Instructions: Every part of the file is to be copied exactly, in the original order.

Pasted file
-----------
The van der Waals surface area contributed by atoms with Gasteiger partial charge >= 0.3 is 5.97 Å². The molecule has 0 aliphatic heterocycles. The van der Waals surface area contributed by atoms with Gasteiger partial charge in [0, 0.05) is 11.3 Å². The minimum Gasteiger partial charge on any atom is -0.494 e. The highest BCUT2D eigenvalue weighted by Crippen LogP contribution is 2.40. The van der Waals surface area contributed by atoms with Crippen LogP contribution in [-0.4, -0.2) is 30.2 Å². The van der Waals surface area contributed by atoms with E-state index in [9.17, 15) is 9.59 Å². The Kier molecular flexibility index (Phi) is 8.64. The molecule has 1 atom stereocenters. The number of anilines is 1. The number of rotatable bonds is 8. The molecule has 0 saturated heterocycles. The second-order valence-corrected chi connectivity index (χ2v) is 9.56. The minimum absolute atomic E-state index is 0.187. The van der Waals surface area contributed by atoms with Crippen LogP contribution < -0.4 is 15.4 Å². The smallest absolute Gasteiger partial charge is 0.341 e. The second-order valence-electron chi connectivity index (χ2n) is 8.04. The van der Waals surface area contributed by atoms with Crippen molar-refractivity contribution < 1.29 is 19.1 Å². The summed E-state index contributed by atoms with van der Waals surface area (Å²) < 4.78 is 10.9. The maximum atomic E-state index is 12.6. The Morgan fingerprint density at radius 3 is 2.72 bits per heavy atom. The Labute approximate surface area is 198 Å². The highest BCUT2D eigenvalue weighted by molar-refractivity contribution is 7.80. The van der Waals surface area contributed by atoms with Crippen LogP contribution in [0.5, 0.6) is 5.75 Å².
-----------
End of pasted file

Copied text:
The van der Waals surface area contributed by atoms with Gasteiger partial charge >= 0.3 is 5.97 Å². The molecule has 0 aliphatic heterocycles. The van der Waals surface area contributed by atoms with Gasteiger partial charge in [0, 0.05) is 11.3 Å². The minimum Gasteiger partial charge on any atom is -0.494 e. The highest BCUT2D eigenvalue weighted by Crippen LogP contribution is 2.40. The van der Waals surface area contributed by atoms with Crippen LogP contribution in [-0.4, -0.2) is 30.2 Å². The van der Waals surface area contributed by atoms with E-state index in [9.17, 15) is 9.59 Å². The Kier molecular flexibility index (Phi) is 8.64. The molecule has 1 atom stereocenters. The number of anilines is 1. The number of rotatable bonds is 8. The molecule has 0 saturated heterocycles. The second-order valence-corrected chi connectivity index (χ2v) is 9.56. The minimum absolute atomic E-state index is 0.187. The van der Waals surface area contributed by atoms with Crippen LogP contribution < -0.4 is 15.4 Å². The smallest absolute Gasteiger partial charge is 0.341 e. The second-order valence-electron chi connectivity index (χ2n) is 8.04. The van der Waals surface area contributed by atoms with Crippen molar-refractivity contribution < 1.29 is 19.1 Å². The summed E-state index contributed by atoms with van der Waals surface area (Å²) < 4.78 is 10.9. The maximum atomic E-state index is 12.6. The Morgan fingerprint density at radius 3 is 2.72 bits per heavy atom. The Labute approximate surface area is 198 Å². The highest BCUT2D eigenvalue weighted by molar-refractivity contribution is 7.80. The van der Waals surface area contributed by atoms with Crippen LogP contribution in [0.5, 0.6) is 5.75 Å².